Boxed, or the “Costco for Millennials,” is an online warehouse retailer with no membership fee which began in late 2013 out of two-car garage in New Jersey. The National Center for the Middle Market had the opportunity to speak with founder and CEO, Chieh Huang, to learn how this online retailer has grown to $10+ million in revenue in 36 months. 

Boxed Beginnings

According to Huang, Boxed got started in late 2013 out of a two-car garage in the middle of “tropical New Jersey.” The realities of working out of a garage are not as glamorous as start-up culture might lead you to believe, and he remembers those days of being “a 30-something sitting on a stool in [his] garage, it’s not a good look.” From such humble beginnings, Boxed has scaled up to over nine figures in revenue within 36 months after launch.

Huang believes “the best ideas are just solving problems that you yourself have, and then [finding out that] millions of other folks have the same problem.” He and his management team grew up in the suburbs of New Jersey where they had access to big box retail stores but were appalled at retail prices when he moved to Manhattan. He remembers thinking, “there’s no way it should be $5.99 for a box of Cheerios!” Boxed was created to provide people with access to a warehouse retail club who didn’t have the physical means of accessing one. Rapid growth indicated that it was not just the lack of a car that held people back from visiting large warehouse clubs, but also the lack of time and patience to access such retailers.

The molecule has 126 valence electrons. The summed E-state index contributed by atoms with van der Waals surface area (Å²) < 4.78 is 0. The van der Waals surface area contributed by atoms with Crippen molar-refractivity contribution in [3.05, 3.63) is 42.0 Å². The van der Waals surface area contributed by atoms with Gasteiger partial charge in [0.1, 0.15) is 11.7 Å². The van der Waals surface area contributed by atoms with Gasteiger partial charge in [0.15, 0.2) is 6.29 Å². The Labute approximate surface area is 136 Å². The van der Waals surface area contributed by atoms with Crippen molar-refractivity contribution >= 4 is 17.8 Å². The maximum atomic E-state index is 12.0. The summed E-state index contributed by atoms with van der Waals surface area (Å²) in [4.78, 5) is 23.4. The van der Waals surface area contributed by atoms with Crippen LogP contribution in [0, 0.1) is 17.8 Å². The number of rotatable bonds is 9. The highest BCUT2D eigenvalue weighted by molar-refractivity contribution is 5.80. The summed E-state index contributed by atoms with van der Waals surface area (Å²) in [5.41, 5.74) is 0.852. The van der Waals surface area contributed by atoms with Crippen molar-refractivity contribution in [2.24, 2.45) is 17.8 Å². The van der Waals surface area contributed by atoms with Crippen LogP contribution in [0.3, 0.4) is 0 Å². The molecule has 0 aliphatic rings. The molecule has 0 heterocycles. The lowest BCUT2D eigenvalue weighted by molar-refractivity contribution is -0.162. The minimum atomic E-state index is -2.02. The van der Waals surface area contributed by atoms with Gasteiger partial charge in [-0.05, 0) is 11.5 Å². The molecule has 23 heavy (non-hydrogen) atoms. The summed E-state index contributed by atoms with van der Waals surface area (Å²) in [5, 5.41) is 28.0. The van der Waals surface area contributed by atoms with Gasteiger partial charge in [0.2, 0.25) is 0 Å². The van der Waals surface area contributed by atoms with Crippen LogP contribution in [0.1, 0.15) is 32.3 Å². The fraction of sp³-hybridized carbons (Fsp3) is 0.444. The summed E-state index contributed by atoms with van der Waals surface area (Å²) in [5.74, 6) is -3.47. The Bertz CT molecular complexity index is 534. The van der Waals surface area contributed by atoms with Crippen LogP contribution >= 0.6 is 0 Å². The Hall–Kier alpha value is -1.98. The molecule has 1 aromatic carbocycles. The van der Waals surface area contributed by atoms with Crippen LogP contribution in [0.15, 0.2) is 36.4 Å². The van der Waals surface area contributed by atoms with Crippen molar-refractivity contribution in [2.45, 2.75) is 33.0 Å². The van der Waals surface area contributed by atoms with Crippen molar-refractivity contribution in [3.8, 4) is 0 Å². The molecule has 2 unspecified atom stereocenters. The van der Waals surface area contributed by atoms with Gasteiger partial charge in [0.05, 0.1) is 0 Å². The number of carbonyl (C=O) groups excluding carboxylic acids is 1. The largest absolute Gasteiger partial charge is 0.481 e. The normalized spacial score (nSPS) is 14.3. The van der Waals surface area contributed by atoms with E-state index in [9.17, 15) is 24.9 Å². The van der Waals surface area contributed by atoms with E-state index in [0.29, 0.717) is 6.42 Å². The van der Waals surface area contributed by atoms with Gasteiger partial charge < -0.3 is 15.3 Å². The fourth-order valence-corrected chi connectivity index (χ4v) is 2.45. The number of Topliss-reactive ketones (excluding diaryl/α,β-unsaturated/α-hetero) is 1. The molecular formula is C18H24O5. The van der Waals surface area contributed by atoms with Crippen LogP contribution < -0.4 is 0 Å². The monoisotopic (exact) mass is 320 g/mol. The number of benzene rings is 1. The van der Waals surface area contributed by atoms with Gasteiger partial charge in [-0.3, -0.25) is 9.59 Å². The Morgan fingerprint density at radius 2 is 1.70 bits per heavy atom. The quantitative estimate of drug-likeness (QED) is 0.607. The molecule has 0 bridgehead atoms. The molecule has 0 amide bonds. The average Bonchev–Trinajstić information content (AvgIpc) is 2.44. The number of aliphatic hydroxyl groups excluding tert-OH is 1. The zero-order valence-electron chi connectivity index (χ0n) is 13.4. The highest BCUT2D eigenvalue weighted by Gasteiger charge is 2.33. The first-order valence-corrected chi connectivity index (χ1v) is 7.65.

Revenue Stream

Unlike many of the brick-and-mortar warehouse clubs, Boxed does not charge a membership fee. We wondered how their revenue model works without the fee and how they ensure that their customers keep coming back. Chieh says it’s simple: Boxed offers great service and fast shipping, “why would you purchase from anywhere else if you can get product delivered to your door quickly and for the lowest cost?” The company invests heavily in their customer service to ensure that people will keep coming back to Boxed for their everyday essentials.

Boxed has been able to stay competitive by making use of technology built in-house to create a subscription model. Boxed uses a machine-learning algorithm to determine what products a customer needs to restock based on their past purchases and searches. Repeat customers will see a “smart stock up” option which allows Boxed to send them products without ordering. They are able to change their settings if they no longer need the product and returns are free. This functionality is becoming available to their business customers as well, and the algorithm learns consumer preference based on data from millions of customers. Boxed believes the success of this innovation is evidenced by the fact that they have “virtually gotten no returns even though we have taken the liberty of sending people stuff.”

Competitive Advantage